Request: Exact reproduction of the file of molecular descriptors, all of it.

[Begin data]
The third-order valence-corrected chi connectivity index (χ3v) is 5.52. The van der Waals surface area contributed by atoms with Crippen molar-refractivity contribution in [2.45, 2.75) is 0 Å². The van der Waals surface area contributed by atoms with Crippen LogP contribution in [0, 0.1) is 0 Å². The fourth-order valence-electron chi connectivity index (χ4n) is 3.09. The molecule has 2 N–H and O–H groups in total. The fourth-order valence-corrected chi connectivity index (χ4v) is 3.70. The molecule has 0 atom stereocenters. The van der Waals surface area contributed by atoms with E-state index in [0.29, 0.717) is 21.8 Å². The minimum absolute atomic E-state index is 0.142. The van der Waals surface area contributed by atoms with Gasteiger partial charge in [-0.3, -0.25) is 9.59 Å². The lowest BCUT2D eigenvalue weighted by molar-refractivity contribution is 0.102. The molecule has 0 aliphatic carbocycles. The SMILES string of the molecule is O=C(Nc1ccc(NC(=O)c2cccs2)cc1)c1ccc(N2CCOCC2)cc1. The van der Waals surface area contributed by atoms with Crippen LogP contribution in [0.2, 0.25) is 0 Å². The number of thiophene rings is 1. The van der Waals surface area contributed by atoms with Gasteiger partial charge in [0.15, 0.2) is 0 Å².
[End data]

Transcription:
The third-order valence-corrected chi connectivity index (χ3v) is 5.52. The van der Waals surface area contributed by atoms with Crippen molar-refractivity contribution in [2.45, 2.75) is 0 Å². The van der Waals surface area contributed by atoms with Crippen LogP contribution in [0, 0.1) is 0 Å². The fourth-order valence-electron chi connectivity index (χ4n) is 3.09. The molecule has 2 N–H and O–H groups in total. The fourth-order valence-corrected chi connectivity index (χ4v) is 3.70. The molecule has 0 atom stereocenters. The van der Waals surface area contributed by atoms with E-state index in [0.29, 0.717) is 21.8 Å². The minimum absolute atomic E-state index is 0.142. The van der Waals surface area contributed by atoms with Gasteiger partial charge in [-0.3, -0.25) is 9.59 Å². The lowest BCUT2D eigenvalue weighted by molar-refractivity contribution is 0.102. The molecule has 0 aliphatic carbocycles. The SMILES string of the molecule is O=C(Nc1ccc(NC(=O)c2cccs2)cc1)c1ccc(N2CCOCC2)cc1. The van der Waals surface area contributed by atoms with Crippen LogP contribution in [0.2, 0.25) is 0 Å². The number of thiophene rings is 1. The van der Waals surface area contributed by atoms with Gasteiger partial charge in [0.15, 0.2) is 0 Å².